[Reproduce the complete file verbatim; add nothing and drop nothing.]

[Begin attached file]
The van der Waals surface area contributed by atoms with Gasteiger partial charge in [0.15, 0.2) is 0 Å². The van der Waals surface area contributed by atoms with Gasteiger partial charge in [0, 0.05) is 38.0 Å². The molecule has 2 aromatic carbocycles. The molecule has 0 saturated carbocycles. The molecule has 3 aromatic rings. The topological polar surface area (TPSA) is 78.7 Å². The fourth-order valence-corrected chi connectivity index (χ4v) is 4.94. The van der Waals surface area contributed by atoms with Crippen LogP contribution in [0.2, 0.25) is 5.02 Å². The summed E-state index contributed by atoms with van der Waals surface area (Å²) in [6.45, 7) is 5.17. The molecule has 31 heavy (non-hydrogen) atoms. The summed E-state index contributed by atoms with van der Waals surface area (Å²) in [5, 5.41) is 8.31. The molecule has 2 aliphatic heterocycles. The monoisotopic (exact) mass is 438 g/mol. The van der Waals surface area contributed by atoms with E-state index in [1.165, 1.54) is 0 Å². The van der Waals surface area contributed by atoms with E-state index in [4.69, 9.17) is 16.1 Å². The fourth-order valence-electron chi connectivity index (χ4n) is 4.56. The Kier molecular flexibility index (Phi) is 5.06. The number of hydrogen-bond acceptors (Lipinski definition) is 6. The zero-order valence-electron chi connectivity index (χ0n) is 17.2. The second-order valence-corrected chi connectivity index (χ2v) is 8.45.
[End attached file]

The van der Waals surface area contributed by atoms with Gasteiger partial charge in [0.15, 0.2) is 0 Å². The van der Waals surface area contributed by atoms with Gasteiger partial charge in [0, 0.05) is 38.0 Å². The molecule has 2 aromatic carbocycles. The molecule has 0 saturated carbocycles. The molecule has 3 aromatic rings. The topological polar surface area (TPSA) is 78.7 Å². The fourth-order valence-corrected chi connectivity index (χ4v) is 4.94. The van der Waals surface area contributed by atoms with Crippen LogP contribution in [0.2, 0.25) is 5.02 Å². The summed E-state index contributed by atoms with van der Waals surface area (Å²) in [6.45, 7) is 5.17. The molecule has 31 heavy (non-hydrogen) atoms. The summed E-state index contributed by atoms with van der Waals surface area (Å²) in [5, 5.41) is 8.31. The molecule has 2 aliphatic heterocycles. The monoisotopic (exact) mass is 438 g/mol. The van der Waals surface area contributed by atoms with E-state index in [1.165, 1.54) is 0 Å². The van der Waals surface area contributed by atoms with E-state index in [4.69, 9.17) is 16.1 Å². The fourth-order valence-electron chi connectivity index (χ4n) is 4.56. The Kier molecular flexibility index (Phi) is 5.06. The number of hydrogen-bond acceptors (Lipinski definition) is 6. The zero-order valence-electron chi connectivity index (χ0n) is 17.2. The second-order valence-corrected chi connectivity index (χ2v) is 8.45.